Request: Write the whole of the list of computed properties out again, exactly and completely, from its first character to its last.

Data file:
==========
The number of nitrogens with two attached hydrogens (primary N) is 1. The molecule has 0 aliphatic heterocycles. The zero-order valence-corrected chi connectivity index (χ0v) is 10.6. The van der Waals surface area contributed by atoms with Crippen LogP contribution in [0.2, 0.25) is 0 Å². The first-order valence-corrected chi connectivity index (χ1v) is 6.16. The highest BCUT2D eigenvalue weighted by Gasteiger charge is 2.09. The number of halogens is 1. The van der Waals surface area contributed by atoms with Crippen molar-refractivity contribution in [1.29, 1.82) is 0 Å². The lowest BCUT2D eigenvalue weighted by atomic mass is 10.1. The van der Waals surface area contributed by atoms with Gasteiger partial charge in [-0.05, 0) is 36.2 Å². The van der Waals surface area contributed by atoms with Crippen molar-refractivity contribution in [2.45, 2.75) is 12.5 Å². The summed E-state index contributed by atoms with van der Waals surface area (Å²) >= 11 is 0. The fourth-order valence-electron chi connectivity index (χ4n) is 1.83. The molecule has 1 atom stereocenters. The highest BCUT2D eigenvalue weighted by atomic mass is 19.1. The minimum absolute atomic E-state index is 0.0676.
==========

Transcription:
The number of nitrogens with two attached hydrogens (primary N) is 1. The molecule has 0 aliphatic heterocycles. The zero-order valence-corrected chi connectivity index (χ0v) is 10.6. The van der Waals surface area contributed by atoms with Crippen LogP contribution in [0.2, 0.25) is 0 Å². The first-order valence-corrected chi connectivity index (χ1v) is 6.16. The highest BCUT2D eigenvalue weighted by Gasteiger charge is 2.09. The number of halogens is 1. The van der Waals surface area contributed by atoms with Crippen molar-refractivity contribution in [1.29, 1.82) is 0 Å². The lowest BCUT2D eigenvalue weighted by atomic mass is 10.1. The van der Waals surface area contributed by atoms with Gasteiger partial charge in [-0.05, 0) is 36.2 Å². The van der Waals surface area contributed by atoms with Crippen molar-refractivity contribution in [2.45, 2.75) is 12.5 Å². The summed E-state index contributed by atoms with van der Waals surface area (Å²) >= 11 is 0. The fourth-order valence-electron chi connectivity index (χ4n) is 1.83. The molecule has 1 atom stereocenters. The highest BCUT2D eigenvalue weighted by atomic mass is 19.1. The minimum absolute atomic E-state index is 0.0676.